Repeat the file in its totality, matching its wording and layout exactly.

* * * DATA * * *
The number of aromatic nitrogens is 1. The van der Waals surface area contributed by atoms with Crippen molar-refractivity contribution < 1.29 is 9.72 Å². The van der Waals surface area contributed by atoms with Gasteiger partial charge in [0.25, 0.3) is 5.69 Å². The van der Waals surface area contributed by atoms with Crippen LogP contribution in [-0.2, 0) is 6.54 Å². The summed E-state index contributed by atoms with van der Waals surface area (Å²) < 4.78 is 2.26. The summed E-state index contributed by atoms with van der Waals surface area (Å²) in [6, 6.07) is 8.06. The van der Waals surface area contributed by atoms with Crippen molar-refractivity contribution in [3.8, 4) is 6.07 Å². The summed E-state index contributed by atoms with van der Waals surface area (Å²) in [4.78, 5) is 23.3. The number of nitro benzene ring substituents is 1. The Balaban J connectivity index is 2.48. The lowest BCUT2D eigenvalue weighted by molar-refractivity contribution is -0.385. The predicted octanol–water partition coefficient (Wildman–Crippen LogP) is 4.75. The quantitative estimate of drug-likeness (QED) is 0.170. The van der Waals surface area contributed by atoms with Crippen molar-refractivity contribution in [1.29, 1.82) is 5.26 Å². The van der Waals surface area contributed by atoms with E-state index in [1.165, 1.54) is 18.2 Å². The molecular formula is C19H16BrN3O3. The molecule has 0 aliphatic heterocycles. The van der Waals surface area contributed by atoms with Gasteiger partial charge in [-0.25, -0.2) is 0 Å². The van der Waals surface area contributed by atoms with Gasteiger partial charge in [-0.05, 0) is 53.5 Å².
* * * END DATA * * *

The number of aromatic nitrogens is 1. The van der Waals surface area contributed by atoms with Crippen molar-refractivity contribution < 1.29 is 9.72 Å². The van der Waals surface area contributed by atoms with Gasteiger partial charge in [0.25, 0.3) is 5.69 Å². The van der Waals surface area contributed by atoms with Crippen LogP contribution in [-0.2, 0) is 6.54 Å². The summed E-state index contributed by atoms with van der Waals surface area (Å²) < 4.78 is 2.26. The summed E-state index contributed by atoms with van der Waals surface area (Å²) in [6, 6.07) is 8.06. The van der Waals surface area contributed by atoms with Crippen molar-refractivity contribution in [3.8, 4) is 6.07 Å². The summed E-state index contributed by atoms with van der Waals surface area (Å²) in [4.78, 5) is 23.3. The number of nitro benzene ring substituents is 1. The Balaban J connectivity index is 2.48. The lowest BCUT2D eigenvalue weighted by molar-refractivity contribution is -0.385. The predicted octanol–water partition coefficient (Wildman–Crippen LogP) is 4.75. The quantitative estimate of drug-likeness (QED) is 0.170. The van der Waals surface area contributed by atoms with Crippen molar-refractivity contribution in [1.29, 1.82) is 5.26 Å². The van der Waals surface area contributed by atoms with E-state index in [1.165, 1.54) is 18.2 Å². The molecular formula is C19H16BrN3O3. The molecule has 0 aliphatic heterocycles. The van der Waals surface area contributed by atoms with Gasteiger partial charge in [-0.25, -0.2) is 0 Å². The van der Waals surface area contributed by atoms with Gasteiger partial charge in [-0.05, 0) is 53.5 Å².